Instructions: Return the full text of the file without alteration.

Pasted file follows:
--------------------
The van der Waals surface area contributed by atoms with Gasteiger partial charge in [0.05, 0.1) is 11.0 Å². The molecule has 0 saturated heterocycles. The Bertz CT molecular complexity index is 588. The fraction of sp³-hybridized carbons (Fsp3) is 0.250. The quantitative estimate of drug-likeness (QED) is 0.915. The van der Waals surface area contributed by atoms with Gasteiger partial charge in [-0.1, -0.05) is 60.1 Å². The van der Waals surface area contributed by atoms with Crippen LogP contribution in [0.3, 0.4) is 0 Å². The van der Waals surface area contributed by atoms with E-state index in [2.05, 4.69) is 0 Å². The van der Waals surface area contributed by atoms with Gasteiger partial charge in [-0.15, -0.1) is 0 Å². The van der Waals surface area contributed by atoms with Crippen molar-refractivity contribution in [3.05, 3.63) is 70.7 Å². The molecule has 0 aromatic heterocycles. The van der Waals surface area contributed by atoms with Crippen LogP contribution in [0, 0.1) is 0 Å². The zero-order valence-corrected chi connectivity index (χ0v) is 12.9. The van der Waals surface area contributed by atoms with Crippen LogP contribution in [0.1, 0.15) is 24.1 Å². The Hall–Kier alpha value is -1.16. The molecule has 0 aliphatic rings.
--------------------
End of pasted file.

The van der Waals surface area contributed by atoms with Gasteiger partial charge in [0.05, 0.1) is 11.0 Å². The molecule has 0 saturated heterocycles. The Bertz CT molecular complexity index is 588. The fraction of sp³-hybridized carbons (Fsp3) is 0.250. The quantitative estimate of drug-likeness (QED) is 0.915. The van der Waals surface area contributed by atoms with Gasteiger partial charge in [-0.1, -0.05) is 60.1 Å². The van der Waals surface area contributed by atoms with Crippen LogP contribution in [0.3, 0.4) is 0 Å². The van der Waals surface area contributed by atoms with E-state index in [2.05, 4.69) is 0 Å². The van der Waals surface area contributed by atoms with Gasteiger partial charge in [-0.15, -0.1) is 0 Å². The van der Waals surface area contributed by atoms with Crippen molar-refractivity contribution in [3.05, 3.63) is 70.7 Å². The molecule has 0 aromatic heterocycles. The van der Waals surface area contributed by atoms with Crippen LogP contribution in [0, 0.1) is 0 Å². The zero-order valence-corrected chi connectivity index (χ0v) is 12.9. The van der Waals surface area contributed by atoms with Crippen LogP contribution in [0.1, 0.15) is 24.1 Å². The Hall–Kier alpha value is -1.16. The molecule has 0 aliphatic rings.